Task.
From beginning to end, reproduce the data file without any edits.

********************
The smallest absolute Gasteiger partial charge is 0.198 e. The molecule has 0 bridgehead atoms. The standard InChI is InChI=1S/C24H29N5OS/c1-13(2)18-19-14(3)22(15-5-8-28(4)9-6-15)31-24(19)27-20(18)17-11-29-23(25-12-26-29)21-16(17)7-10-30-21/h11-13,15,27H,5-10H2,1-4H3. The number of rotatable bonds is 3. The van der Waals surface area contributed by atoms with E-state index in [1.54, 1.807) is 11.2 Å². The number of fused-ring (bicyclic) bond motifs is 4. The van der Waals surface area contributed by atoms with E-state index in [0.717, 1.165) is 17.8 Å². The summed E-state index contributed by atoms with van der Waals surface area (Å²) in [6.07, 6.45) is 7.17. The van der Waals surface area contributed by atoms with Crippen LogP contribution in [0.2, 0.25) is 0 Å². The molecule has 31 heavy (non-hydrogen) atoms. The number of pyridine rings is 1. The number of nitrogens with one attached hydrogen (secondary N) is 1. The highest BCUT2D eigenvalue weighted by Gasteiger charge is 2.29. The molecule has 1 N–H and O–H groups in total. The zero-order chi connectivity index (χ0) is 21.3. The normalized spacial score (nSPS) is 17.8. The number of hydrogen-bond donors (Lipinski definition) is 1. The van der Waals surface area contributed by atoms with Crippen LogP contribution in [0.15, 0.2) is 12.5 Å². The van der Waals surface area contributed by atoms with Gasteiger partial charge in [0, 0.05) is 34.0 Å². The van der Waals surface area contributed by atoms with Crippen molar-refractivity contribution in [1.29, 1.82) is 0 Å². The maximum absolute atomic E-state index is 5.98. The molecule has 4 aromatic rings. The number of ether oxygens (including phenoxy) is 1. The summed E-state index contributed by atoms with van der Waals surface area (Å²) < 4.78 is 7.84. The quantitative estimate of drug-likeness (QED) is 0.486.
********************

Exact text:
The smallest absolute Gasteiger partial charge is 0.198 e. The molecule has 0 bridgehead atoms. The standard InChI is InChI=1S/C24H29N5OS/c1-13(2)18-19-14(3)22(15-5-8-28(4)9-6-15)31-24(19)27-20(18)17-11-29-23(25-12-26-29)21-16(17)7-10-30-21/h11-13,15,27H,5-10H2,1-4H3. The number of rotatable bonds is 3. The van der Waals surface area contributed by atoms with E-state index in [1.54, 1.807) is 11.2 Å². The number of fused-ring (bicyclic) bond motifs is 4. The van der Waals surface area contributed by atoms with E-state index in [0.717, 1.165) is 17.8 Å². The summed E-state index contributed by atoms with van der Waals surface area (Å²) in [6.07, 6.45) is 7.17. The van der Waals surface area contributed by atoms with Crippen LogP contribution in [0.2, 0.25) is 0 Å². The molecule has 31 heavy (non-hydrogen) atoms. The number of pyridine rings is 1. The number of nitrogens with one attached hydrogen (secondary N) is 1. The highest BCUT2D eigenvalue weighted by Gasteiger charge is 2.29. The molecule has 1 N–H and O–H groups in total. The zero-order chi connectivity index (χ0) is 21.3. The normalized spacial score (nSPS) is 17.8. The number of hydrogen-bond donors (Lipinski definition) is 1. The van der Waals surface area contributed by atoms with Crippen LogP contribution in [0.15, 0.2) is 12.5 Å². The van der Waals surface area contributed by atoms with Gasteiger partial charge in [0, 0.05) is 34.0 Å². The van der Waals surface area contributed by atoms with Crippen molar-refractivity contribution in [1.29, 1.82) is 0 Å². The maximum absolute atomic E-state index is 5.98. The molecule has 4 aromatic rings. The number of ether oxygens (including phenoxy) is 1. The summed E-state index contributed by atoms with van der Waals surface area (Å²) < 4.78 is 7.84. The quantitative estimate of drug-likeness (QED) is 0.486.